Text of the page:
As mask mandates lift, retail workers again feel vulnerable
By Sapna Maheshwari
Marilyn Reece, the lead bakery clerk at a Kroger in Batesville, Mississippi, started noticing more customers walking around the store without masks this month after the state mandate to wear face coverings was repealed. Kroger still requires them, but that doesn’t seem to matter.
When Reece, a 56-year-old breast-cancer survivor, sees those shoppers, she prays. “Please, please, don’t let me have to wait on them, because in my heart, I don’t want to ignore them, I don’t want to refuse them,” she said. “But then I’m thinking I don’t want to get sick and die, either. It’s not that people are bad, but you don’t know who they’ve come into contact with.”
Reece’s heightened anxiety is shared by retail and fast-food workers in states like Mississippi and Texas, where governments have removed mask mandates before a majority of people have been vaccinated and while troubling new variants of the coronavirus are appearing. It feels like a return to the early days of the pandemic, when businesses said customers must wear masks but there was no legal requirement and numerous shoppers simply refused. Many workers say that their stores do not enforce the requirement, and that if they do approach customers, they risk verbal or physical altercations.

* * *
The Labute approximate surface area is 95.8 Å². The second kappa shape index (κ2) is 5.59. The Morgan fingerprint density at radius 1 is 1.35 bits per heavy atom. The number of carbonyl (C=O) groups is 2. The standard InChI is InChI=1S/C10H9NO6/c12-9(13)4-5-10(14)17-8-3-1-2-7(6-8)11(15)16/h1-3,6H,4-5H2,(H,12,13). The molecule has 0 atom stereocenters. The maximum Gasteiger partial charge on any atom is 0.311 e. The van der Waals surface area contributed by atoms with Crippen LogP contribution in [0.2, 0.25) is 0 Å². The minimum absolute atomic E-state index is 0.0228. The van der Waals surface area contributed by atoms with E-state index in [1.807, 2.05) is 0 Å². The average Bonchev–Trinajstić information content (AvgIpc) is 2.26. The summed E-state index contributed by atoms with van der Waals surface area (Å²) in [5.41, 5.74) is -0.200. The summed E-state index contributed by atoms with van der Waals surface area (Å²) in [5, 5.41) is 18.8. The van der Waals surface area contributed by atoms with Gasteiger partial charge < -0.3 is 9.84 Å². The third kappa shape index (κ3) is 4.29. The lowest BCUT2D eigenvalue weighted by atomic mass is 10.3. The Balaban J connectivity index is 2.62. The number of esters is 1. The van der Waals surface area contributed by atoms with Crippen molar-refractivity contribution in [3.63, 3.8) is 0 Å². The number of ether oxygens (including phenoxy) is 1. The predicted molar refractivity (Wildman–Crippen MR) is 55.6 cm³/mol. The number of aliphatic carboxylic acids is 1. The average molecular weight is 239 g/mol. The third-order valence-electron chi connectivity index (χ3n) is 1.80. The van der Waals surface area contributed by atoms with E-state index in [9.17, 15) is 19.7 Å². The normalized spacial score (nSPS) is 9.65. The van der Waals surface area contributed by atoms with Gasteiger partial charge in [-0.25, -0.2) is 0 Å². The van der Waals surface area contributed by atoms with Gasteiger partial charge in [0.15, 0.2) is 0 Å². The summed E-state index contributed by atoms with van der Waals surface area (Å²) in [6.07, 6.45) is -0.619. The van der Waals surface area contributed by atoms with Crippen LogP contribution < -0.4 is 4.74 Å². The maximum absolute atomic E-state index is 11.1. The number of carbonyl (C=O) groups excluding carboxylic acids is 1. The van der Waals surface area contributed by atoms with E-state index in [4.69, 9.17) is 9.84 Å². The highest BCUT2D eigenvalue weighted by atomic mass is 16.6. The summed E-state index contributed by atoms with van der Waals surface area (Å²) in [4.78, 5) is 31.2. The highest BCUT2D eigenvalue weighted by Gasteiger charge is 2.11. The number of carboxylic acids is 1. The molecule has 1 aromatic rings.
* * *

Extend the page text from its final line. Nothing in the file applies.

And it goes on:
“It’s given a great false sense of security, and it’s no different now than it was a year ago,” said Reece, who is not yet able to receive a vaccine because of allergies. “The only difference we have now is people are getting vaccinated but enough people haven’t gotten vaccinated that they should have lifted the mandate.”
For many people who work in retail, especially grocery stores and big-box chains, the mask repeals are another example of how little protection and appreciation they have received during the pandemic. While they were praised as essential workers, that rarely translated into extra pay on top of their low wages. Grocery employees were not initially given priority for vaccinations in most states, even as health experts cautioned the public to limit time in grocery stores because of the risk posed by new coronavirus variants. (Texas opened availability to everyone 16 and older on Monday.)
The issue has gained serious prominence: On Monday, President Joe Biden called on governors and mayors to maintain or reinstate orders to wear masks as the nation grapples with a potential rise in virus cases.
The United Food and Commercial Workers union, which represents nearly 900,000 grocery workers, said this month that at least 34,700 grocery workers around the country had been infected with or exposed to COVID-19 and that at least 155 workers had died from the virus. The recent mass shooting at a grocery store in Boulder, Colorado, has only rattled workers further and added to concerns about their own safety.